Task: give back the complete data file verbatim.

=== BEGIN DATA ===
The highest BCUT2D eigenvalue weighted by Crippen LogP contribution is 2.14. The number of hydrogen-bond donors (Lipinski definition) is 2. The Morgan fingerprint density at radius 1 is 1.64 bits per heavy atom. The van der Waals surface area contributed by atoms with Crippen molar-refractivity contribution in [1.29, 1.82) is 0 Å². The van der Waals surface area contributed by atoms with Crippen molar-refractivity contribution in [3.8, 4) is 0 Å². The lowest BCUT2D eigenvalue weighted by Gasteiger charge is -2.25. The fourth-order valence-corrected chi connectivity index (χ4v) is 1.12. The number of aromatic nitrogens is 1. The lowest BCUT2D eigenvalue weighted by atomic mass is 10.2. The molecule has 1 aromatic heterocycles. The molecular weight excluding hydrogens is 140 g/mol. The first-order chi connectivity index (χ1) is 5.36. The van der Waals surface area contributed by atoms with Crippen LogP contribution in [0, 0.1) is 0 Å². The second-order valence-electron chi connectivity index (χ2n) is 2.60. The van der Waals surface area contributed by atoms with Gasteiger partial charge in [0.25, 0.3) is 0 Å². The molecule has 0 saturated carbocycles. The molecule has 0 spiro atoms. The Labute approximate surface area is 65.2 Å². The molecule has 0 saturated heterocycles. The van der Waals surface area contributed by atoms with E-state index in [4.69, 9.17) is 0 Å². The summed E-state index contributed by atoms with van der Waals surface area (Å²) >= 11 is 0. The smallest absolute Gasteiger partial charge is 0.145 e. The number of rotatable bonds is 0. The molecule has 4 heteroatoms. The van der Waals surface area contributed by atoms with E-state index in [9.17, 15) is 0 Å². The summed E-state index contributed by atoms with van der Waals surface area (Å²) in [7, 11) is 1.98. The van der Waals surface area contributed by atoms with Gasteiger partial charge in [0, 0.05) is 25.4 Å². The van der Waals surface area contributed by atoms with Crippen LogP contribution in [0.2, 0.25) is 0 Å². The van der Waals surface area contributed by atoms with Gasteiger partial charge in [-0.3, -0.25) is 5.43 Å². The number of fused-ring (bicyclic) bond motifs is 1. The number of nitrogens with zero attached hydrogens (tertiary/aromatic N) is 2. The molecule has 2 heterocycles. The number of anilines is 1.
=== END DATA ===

The highest BCUT2D eigenvalue weighted by Crippen LogP contribution is 2.14. The number of hydrogen-bond donors (Lipinski definition) is 2. The Morgan fingerprint density at radius 1 is 1.64 bits per heavy atom. The van der Waals surface area contributed by atoms with Crippen molar-refractivity contribution in [1.29, 1.82) is 0 Å². The van der Waals surface area contributed by atoms with Crippen molar-refractivity contribution in [3.8, 4) is 0 Å². The lowest BCUT2D eigenvalue weighted by Gasteiger charge is -2.25. The fourth-order valence-corrected chi connectivity index (χ4v) is 1.12. The number of aromatic nitrogens is 1. The lowest BCUT2D eigenvalue weighted by atomic mass is 10.2. The molecule has 1 aromatic heterocycles. The molecular weight excluding hydrogens is 140 g/mol. The first-order chi connectivity index (χ1) is 5.36. The van der Waals surface area contributed by atoms with Crippen LogP contribution in [0, 0.1) is 0 Å². The second-order valence-electron chi connectivity index (χ2n) is 2.60. The van der Waals surface area contributed by atoms with Gasteiger partial charge in [0.25, 0.3) is 0 Å². The molecule has 0 saturated carbocycles. The molecule has 0 spiro atoms. The Labute approximate surface area is 65.2 Å². The molecule has 0 saturated heterocycles. The van der Waals surface area contributed by atoms with E-state index in [4.69, 9.17) is 0 Å². The summed E-state index contributed by atoms with van der Waals surface area (Å²) >= 11 is 0. The smallest absolute Gasteiger partial charge is 0.145 e. The number of rotatable bonds is 0. The molecule has 4 heteroatoms. The van der Waals surface area contributed by atoms with E-state index in [9.17, 15) is 0 Å². The summed E-state index contributed by atoms with van der Waals surface area (Å²) in [7, 11) is 1.98. The van der Waals surface area contributed by atoms with Gasteiger partial charge in [0, 0.05) is 25.4 Å². The van der Waals surface area contributed by atoms with Crippen LogP contribution in [0.2, 0.25) is 0 Å². The van der Waals surface area contributed by atoms with Gasteiger partial charge in [-0.3, -0.25) is 5.43 Å². The number of fused-ring (bicyclic) bond motifs is 1. The number of nitrogens with zero attached hydrogens (tertiary/aromatic N) is 2. The molecule has 2 heterocycles. The number of anilines is 1.